Camels gift from EU bewilders Mauritanians
The EU has given Mauritania 250 camels as part of its efforts to combat the threat of jihadists and boost border security in the Sahel country, according to the Sahara Media news agency.
The arrival of the animals in the town of Achemim in an eastern region bordering Mali was met with amusement by local people, who thought the gift was surprising given that their country is known for having a large camel population.
The animals are destined to be deployed in Mauritania's military camel cavalry units to help survey remote border areas that are particularly vulnerable to jihadists.
The army chief, Lieutenant General Masgaro Ould Sidi, said the new additions will provide a boost to the units which play an important role in guarding the country's borders.
'The EU has camels?'
A Facebook post by the Al-Akhbar news agency generated hundreds of comments and laugh emojis. One user wondered where the camels came from: "They came as a gift from Europe, but they were always here?"
Another posted in mock disbelief: "The EU has camels too?"
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Others questioned the importance of camel cavalry units in modern times and suggested that a high-tech gift would be more beneficial, like vehicles for desert navigation or advanced systems for surveillance and communications.
"Why can't they give us weapons or military equipment of value?" one person asked.
In support of this argument, some pointed out that Morocco recently got radars, in a reference to the aid the country received from the EU and Spain to fight illegal immigration.
Others denounced the gift as an insult and mockery of the Mauritanian people.
The camels were donated as part of a 13 million euros (14.7m dollars) of aid from the EU to boost Mauritania's development and security at the same time.
The two-pronged approach underpins the EU's strategy for the Sahel region which is now at the forefront of the global war on terror.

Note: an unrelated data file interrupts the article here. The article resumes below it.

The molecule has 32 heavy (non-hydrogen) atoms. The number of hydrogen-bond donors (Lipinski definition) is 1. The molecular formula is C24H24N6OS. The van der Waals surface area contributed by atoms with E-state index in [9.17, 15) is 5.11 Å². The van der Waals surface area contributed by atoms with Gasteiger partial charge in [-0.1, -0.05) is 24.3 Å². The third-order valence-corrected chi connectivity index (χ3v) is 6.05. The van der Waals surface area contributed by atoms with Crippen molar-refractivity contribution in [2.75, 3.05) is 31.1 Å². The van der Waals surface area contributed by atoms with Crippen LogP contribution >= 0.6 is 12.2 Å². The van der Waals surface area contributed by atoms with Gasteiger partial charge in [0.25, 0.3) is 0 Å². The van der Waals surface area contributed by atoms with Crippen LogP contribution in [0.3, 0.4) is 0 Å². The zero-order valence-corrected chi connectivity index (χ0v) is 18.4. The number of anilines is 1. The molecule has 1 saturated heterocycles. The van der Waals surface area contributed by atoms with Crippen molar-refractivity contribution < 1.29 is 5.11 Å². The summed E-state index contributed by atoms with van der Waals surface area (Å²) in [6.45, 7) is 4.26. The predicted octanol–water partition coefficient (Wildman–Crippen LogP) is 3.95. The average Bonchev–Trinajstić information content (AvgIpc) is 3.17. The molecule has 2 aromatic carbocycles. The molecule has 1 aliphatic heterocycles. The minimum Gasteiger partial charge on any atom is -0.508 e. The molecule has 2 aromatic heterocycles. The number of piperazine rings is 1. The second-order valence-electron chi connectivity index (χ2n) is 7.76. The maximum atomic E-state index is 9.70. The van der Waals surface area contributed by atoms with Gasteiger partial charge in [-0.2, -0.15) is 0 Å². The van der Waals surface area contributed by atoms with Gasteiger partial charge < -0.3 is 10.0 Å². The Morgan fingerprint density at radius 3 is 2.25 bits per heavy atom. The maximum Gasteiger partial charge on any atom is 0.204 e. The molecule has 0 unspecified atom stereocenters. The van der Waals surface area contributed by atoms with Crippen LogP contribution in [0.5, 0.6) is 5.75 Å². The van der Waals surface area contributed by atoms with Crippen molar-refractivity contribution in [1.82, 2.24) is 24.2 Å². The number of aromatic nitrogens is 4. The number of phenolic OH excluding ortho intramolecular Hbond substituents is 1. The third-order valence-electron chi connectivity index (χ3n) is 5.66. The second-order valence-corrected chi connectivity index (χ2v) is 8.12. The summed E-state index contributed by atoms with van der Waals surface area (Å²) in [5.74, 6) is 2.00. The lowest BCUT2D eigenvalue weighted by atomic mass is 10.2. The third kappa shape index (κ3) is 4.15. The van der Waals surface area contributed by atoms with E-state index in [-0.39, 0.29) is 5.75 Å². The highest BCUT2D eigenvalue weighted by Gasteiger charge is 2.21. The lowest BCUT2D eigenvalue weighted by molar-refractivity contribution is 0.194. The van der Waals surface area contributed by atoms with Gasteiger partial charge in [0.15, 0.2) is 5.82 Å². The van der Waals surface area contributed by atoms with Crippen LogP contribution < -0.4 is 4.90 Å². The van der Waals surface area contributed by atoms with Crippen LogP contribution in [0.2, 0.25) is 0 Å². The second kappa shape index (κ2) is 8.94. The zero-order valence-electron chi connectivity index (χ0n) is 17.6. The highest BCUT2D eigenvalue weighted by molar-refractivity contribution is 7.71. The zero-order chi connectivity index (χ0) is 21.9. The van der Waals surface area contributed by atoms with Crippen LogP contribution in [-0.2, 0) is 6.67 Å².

The Mauritanian military's Nomad Group, which includes camel-back units, is an example of the approach that fuses security operations with infrastructure development.
The units can be deployed for surveillance and intelligence gathering as well as on sanitation and education projects, for example.
"The basic idea is to improve the security and living conditions of the population in order to keep it on the ground, loyal to the state and willing to provide information about suspicious movements," said Francois-Xavier Pons, the EU project's head of mission.
Mauritania has, along with other Sahel countries, been heavily hit by jihadist attacks in recent years. The country shares a 2,000km-long border with Mali and it is the remote border areas that are of particular concern to the authorities, as diminishing state control there has given way to an increased jihadist threat.
The camel-back units have existed for over a century, but they have only recently been deployed to remote border areas, according to local media. The military has pointed to their advantage compared to other border patrol - their ability to move fast in the desert wilderness.
Reporting by Vera Le Quesne-Papic and Krassi Twigg
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